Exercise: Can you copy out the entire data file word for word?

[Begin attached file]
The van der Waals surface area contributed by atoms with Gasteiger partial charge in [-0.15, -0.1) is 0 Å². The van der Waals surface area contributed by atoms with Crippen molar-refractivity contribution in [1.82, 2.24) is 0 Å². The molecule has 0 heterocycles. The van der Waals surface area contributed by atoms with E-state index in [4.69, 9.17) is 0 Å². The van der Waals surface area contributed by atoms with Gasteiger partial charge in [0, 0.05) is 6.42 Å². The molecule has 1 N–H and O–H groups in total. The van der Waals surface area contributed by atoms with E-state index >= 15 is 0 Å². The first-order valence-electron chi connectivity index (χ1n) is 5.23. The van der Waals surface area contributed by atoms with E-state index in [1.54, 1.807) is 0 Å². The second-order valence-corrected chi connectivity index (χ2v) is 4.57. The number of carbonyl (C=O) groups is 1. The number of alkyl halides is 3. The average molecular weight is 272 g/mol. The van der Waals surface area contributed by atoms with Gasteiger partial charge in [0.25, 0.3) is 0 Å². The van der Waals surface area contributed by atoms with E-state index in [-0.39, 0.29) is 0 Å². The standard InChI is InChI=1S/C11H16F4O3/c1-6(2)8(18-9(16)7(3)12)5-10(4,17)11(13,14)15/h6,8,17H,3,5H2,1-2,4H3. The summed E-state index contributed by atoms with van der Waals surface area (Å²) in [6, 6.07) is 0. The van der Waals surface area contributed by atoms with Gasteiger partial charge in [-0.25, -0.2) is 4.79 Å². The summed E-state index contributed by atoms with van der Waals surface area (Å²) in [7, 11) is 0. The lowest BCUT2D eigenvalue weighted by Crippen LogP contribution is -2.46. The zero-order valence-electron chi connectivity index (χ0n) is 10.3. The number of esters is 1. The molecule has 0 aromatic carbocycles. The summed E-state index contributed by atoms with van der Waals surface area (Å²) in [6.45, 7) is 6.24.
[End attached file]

The van der Waals surface area contributed by atoms with Gasteiger partial charge in [-0.15, -0.1) is 0 Å². The van der Waals surface area contributed by atoms with Crippen molar-refractivity contribution in [1.82, 2.24) is 0 Å². The molecule has 0 heterocycles. The van der Waals surface area contributed by atoms with E-state index in [4.69, 9.17) is 0 Å². The van der Waals surface area contributed by atoms with Gasteiger partial charge in [0, 0.05) is 6.42 Å². The molecule has 1 N–H and O–H groups in total. The van der Waals surface area contributed by atoms with E-state index >= 15 is 0 Å². The first-order valence-electron chi connectivity index (χ1n) is 5.23. The van der Waals surface area contributed by atoms with E-state index in [1.54, 1.807) is 0 Å². The second-order valence-corrected chi connectivity index (χ2v) is 4.57. The number of carbonyl (C=O) groups is 1. The number of alkyl halides is 3. The average molecular weight is 272 g/mol. The van der Waals surface area contributed by atoms with Gasteiger partial charge in [0.25, 0.3) is 0 Å². The van der Waals surface area contributed by atoms with E-state index in [-0.39, 0.29) is 0 Å². The standard InChI is InChI=1S/C11H16F4O3/c1-6(2)8(18-9(16)7(3)12)5-10(4,17)11(13,14)15/h6,8,17H,3,5H2,1-2,4H3. The summed E-state index contributed by atoms with van der Waals surface area (Å²) in [6, 6.07) is 0. The van der Waals surface area contributed by atoms with Gasteiger partial charge in [-0.25, -0.2) is 4.79 Å². The summed E-state index contributed by atoms with van der Waals surface area (Å²) in [7, 11) is 0. The lowest BCUT2D eigenvalue weighted by Crippen LogP contribution is -2.46. The zero-order valence-electron chi connectivity index (χ0n) is 10.3. The number of esters is 1. The molecule has 0 aromatic carbocycles. The summed E-state index contributed by atoms with van der Waals surface area (Å²) in [6.45, 7) is 6.24.